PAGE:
How Amazon develops ‘products’/offerings…

June 9, 2009

ChannelAdvisor ChannelAdvisor By ChannelAdvisor

On the recent Piper call with Gene Munster, I started to think about a generalized framework for helping to describe and articulate how Amazon seems to develop new offerings.

Once I whiteboarded out how several offerings have progressed based on our experiences at ChannelAdvisor, I was able to see the forest for the trees and a clear ‘pattern’ emerged.
Amazon Offering Framework (AOF)
Amazon seems to put offerings out that move through the following roadmap.  At any point in the roadmap, it seems like things can materially accelerate, decelerate or products can get stopped if they don’t seem to be making it to the ‘next level’

  • Beta – Offering is not announced, available to a very closed, NDA list of partners/customers.
  • 1.0 product – Offering is available either in a closed program or somewhat hidden/not promoted on the site.  Generally the offering is under the radar.
  • 2.0 product – The offering is available in an open fashion, easily found on the site, but still not heavily promoted. 
  • 3.0 product – At this point the offering is tested, works and is ready to ‘ramp’. Ramp in the Amazon world can mean a variety of things such as:
    • Increased site ‘customer’ exposure
    • Increased site ‘buyer traffic’ exposure
    • Increased category adoption (e.g. started in Cat1 and is now in Cat1-X)
    • Actual promotional exposure
  •   4.0 product/ platform – This is the most recent, and in my mind most interesting, stage where Amazon is starting to take on-site offerings, technologies, etc. and then opening them up as a platform.  

The last phase is very interesting because it allows Amazon to not only open up the technology to outside developers who can inject a ton of innovation, but also Amazon frequently ‘unbundles’ the technology to off-Amazon companies as well.

Platform examples
Amazon has three examples now, that I’m aware of that while aren’t directly applicable to retailer-readers of this blog, they bear watching as I suspect Amazon will apply the model to it’s more retailer-focused offerings.
  • Amazon S3 – Simple Storage Service – S3 essentially takes Amazon’s internal digital asset storage mechanism and opens it up to any third party.  Thus the same Amazon technology that hosts their product images and what-not is open to the World.
  • Amazon EC2 – Elastic Computing – Amazon has some amazing cloud/datacentre technology and  they have opened this up to the World.  We are starting to use this at ChannelAdvisor with some great results.
There are others out there, but my point is this:  Think about everything Amazon does as being a little Lego building block that at first is part of the bigger Amazon Lego creation.  But then Amazon can selectively take those little building blocks and ‘patform-ize’ them.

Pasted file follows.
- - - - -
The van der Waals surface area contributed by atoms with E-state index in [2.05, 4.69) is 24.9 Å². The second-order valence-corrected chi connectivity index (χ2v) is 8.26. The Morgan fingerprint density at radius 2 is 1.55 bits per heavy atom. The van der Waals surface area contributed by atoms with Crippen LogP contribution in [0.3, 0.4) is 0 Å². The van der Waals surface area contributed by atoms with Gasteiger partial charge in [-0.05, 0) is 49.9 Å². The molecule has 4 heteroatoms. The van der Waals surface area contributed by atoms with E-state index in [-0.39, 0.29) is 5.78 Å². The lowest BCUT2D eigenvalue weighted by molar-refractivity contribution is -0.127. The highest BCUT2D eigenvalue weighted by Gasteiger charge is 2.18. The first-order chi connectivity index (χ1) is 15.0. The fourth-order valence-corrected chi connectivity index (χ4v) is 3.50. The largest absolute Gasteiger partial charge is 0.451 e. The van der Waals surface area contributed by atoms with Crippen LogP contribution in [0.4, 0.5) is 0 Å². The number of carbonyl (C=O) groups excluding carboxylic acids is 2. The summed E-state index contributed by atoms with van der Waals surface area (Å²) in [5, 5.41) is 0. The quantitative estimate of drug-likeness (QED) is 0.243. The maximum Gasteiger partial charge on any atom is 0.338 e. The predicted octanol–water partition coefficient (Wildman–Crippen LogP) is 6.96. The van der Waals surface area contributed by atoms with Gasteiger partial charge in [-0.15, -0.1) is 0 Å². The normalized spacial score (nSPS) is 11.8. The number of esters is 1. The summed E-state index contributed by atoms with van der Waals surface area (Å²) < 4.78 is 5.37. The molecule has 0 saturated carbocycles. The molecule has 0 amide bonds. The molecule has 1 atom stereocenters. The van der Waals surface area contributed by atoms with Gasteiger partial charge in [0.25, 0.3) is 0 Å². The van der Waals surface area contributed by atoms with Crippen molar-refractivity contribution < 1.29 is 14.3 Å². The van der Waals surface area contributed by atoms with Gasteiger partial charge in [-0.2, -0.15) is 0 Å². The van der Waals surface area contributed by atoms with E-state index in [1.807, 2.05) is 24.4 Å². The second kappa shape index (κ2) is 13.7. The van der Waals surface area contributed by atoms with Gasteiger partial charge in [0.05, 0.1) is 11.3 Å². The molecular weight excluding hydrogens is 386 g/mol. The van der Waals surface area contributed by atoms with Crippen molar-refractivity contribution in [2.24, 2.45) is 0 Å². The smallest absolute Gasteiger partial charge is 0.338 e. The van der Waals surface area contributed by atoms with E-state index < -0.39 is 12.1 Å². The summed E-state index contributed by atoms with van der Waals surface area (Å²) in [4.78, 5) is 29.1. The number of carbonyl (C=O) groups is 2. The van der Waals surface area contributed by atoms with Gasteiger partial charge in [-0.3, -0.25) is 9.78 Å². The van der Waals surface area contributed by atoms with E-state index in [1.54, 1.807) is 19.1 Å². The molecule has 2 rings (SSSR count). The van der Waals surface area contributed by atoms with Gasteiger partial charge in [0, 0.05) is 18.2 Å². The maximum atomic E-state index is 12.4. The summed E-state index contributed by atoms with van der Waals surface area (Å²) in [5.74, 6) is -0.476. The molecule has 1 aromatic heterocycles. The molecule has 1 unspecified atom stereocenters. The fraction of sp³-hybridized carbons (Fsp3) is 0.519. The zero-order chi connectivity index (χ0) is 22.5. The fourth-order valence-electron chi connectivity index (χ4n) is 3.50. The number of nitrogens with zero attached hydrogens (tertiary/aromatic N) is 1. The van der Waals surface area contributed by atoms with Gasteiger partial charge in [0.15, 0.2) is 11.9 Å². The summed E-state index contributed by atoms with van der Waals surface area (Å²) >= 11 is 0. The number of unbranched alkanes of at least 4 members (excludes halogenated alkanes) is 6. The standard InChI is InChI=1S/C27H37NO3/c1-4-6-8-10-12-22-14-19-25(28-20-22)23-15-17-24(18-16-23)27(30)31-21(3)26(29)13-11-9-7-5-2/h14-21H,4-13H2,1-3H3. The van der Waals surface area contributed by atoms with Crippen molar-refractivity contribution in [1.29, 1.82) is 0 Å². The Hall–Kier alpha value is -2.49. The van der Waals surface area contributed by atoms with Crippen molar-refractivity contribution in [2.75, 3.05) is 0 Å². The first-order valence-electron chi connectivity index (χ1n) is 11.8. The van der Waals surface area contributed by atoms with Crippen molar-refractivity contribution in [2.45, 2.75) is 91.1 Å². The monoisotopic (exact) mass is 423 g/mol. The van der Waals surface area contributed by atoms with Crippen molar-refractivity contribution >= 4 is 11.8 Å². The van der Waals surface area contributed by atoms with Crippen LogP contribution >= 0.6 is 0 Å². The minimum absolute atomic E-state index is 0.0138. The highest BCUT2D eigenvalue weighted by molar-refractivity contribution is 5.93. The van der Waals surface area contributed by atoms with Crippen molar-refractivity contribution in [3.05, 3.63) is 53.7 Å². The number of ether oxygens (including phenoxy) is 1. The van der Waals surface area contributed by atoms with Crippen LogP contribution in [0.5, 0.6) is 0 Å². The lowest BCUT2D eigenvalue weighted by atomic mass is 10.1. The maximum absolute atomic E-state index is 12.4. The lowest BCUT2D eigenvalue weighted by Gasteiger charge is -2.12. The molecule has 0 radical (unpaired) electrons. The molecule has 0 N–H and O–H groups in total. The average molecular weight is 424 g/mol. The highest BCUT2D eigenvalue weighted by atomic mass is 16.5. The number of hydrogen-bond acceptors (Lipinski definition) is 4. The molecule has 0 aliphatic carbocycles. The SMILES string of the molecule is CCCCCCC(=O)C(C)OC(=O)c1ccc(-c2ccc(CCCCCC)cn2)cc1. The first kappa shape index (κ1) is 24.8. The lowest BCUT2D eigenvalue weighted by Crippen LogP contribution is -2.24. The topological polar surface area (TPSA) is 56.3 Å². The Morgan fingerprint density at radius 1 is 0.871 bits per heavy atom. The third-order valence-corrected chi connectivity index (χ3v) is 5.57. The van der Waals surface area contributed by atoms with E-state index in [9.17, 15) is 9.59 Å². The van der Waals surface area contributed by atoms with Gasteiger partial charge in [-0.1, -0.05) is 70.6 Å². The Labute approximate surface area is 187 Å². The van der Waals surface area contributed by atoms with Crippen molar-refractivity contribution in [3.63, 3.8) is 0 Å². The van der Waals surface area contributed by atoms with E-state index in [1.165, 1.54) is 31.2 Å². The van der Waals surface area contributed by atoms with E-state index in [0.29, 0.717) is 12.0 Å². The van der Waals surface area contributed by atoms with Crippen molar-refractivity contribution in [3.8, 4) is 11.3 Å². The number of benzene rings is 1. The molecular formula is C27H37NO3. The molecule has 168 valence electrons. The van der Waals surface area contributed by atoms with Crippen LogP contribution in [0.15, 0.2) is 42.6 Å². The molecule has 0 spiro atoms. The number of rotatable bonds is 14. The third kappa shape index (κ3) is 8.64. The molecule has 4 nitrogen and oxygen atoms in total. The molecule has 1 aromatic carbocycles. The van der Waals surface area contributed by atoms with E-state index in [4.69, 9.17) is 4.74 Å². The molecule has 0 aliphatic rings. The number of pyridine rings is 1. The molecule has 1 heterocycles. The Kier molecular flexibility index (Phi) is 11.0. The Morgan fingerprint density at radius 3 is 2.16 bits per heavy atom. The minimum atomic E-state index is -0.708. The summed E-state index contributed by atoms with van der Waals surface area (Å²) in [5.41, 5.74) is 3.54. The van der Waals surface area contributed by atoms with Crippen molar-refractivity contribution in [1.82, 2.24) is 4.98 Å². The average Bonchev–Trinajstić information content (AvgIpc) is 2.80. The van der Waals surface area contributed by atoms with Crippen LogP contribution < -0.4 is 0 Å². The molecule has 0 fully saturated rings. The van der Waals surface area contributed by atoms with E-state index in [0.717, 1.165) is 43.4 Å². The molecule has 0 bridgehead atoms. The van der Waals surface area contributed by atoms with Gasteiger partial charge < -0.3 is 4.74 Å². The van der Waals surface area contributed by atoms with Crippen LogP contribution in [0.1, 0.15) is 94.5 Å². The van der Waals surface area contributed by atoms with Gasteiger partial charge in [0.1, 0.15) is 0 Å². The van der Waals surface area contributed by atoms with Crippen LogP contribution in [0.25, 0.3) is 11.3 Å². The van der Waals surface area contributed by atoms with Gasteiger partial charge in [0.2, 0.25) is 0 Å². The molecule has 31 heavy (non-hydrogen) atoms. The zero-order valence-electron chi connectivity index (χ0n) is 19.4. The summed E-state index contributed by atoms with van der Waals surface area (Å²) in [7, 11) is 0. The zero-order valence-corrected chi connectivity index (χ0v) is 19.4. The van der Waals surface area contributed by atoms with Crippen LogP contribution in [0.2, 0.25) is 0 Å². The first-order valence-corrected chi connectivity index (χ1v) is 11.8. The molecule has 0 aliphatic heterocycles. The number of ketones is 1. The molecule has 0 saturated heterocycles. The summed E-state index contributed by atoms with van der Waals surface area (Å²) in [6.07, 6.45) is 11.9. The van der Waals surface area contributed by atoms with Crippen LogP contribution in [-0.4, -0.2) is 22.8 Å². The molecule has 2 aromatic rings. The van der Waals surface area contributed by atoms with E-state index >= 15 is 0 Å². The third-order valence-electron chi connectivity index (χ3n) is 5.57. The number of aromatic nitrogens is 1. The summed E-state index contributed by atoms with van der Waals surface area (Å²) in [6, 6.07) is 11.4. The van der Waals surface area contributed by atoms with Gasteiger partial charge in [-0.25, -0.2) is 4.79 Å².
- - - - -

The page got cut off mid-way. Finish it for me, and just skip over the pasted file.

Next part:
The implications can be pretty amazing if you think about it:
  • What if Amazon platform-ized Prime?  Any retailer could offer prime to their buyers and there could be scheme for rewarding retailers/associates that drive Prime signups.  Prime could go from a great Amazon idea, to a near-internet-wide free shipping subscription program.
  • Amazon payments – What if Amazon decouples payments in a more meaningful way?  Over night they could have the number 2 payment system behind PayPal and take a serious run at those guys.
  • What about the review and recommendation systems? Retailers would LOVE to be able to integrate those systems, and maybe even the content, onto their sites.

Ok enough dreaming for now, now that we’ve established the AOF let’s review the offerings we’re tracking on the blog here and put a stake in the ground of where we think these offerings are today.

Later this week we’ll update you on the trade-in programs and some interesting things we’ve seen/noted with Prime.  As we update these programs we’ll track their status in the AOF and let you know if there is any movement – up, down or sideways.
Applying the AOF to existing Amazon offerings.
With this new AOF model in mind, let’s go through the exercise of applying the model to the various phases of the framework (note these are in order of least to most mature by our reckoning).
 Offering  Status  Comments
Vitamin C  Beta Product  Not announced/available – rumored at this point
Payments/Checkout  1.0 Product  Very under the radar
Private Label products  1.0 Product  Definitely under the radar
Trade-In (post coming soon)  1.5 Product  Exapnding categories, not quite a 2.0 offering yet, but heading there
FBA – fulfilment by Amazon  2.0 Product  Ramping nicely
ProductAds  2.0 Product  Starting to really ramp thanks to increased on-Amazon exposure
Prime  2.5 Product  Starting to promote – (blog post coming)
Pro merchants / Merchants@  3.0 product  Mature – on Amazon only – offering
SeekingAlpha Disclosure – I am long Amazon+Google, eBay is an investor in ChannelAdvisor.